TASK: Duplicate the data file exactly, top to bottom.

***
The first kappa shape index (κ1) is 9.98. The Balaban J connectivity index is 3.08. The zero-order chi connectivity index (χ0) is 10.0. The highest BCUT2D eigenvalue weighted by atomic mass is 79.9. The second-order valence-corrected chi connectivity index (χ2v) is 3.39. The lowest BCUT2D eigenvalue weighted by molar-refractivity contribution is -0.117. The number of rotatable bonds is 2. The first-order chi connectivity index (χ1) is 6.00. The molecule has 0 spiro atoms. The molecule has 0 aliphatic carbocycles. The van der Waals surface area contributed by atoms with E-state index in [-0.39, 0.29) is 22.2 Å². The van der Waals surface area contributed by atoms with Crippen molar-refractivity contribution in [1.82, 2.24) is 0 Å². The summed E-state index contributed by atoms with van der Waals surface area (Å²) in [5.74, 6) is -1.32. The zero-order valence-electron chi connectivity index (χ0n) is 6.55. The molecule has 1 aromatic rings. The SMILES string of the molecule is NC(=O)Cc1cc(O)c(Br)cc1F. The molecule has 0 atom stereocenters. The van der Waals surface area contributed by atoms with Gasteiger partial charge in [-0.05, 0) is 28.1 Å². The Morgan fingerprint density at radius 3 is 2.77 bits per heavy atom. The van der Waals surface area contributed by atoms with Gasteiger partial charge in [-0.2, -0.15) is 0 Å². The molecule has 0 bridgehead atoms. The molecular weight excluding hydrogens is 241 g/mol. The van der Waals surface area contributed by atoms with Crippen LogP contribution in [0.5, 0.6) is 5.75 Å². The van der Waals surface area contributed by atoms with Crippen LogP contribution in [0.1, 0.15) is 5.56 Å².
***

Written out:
The first kappa shape index (κ1) is 9.98. The Balaban J connectivity index is 3.08. The zero-order chi connectivity index (χ0) is 10.0. The highest BCUT2D eigenvalue weighted by atomic mass is 79.9. The second-order valence-corrected chi connectivity index (χ2v) is 3.39. The lowest BCUT2D eigenvalue weighted by molar-refractivity contribution is -0.117. The number of rotatable bonds is 2. The first-order chi connectivity index (χ1) is 6.00. The molecule has 0 spiro atoms. The molecule has 0 aliphatic carbocycles. The van der Waals surface area contributed by atoms with E-state index in [-0.39, 0.29) is 22.2 Å². The van der Waals surface area contributed by atoms with Crippen molar-refractivity contribution in [1.82, 2.24) is 0 Å². The summed E-state index contributed by atoms with van der Waals surface area (Å²) in [5.74, 6) is -1.32. The zero-order valence-electron chi connectivity index (χ0n) is 6.55. The molecule has 1 aromatic rings. The SMILES string of the molecule is NC(=O)Cc1cc(O)c(Br)cc1F. The molecule has 0 atom stereocenters. The van der Waals surface area contributed by atoms with Gasteiger partial charge in [-0.05, 0) is 28.1 Å². The Morgan fingerprint density at radius 3 is 2.77 bits per heavy atom. The van der Waals surface area contributed by atoms with Gasteiger partial charge in [-0.2, -0.15) is 0 Å². The molecule has 0 bridgehead atoms. The molecular weight excluding hydrogens is 241 g/mol. The van der Waals surface area contributed by atoms with Crippen LogP contribution in [0.5, 0.6) is 5.75 Å². The van der Waals surface area contributed by atoms with Crippen LogP contribution in [0.1, 0.15) is 5.56 Å².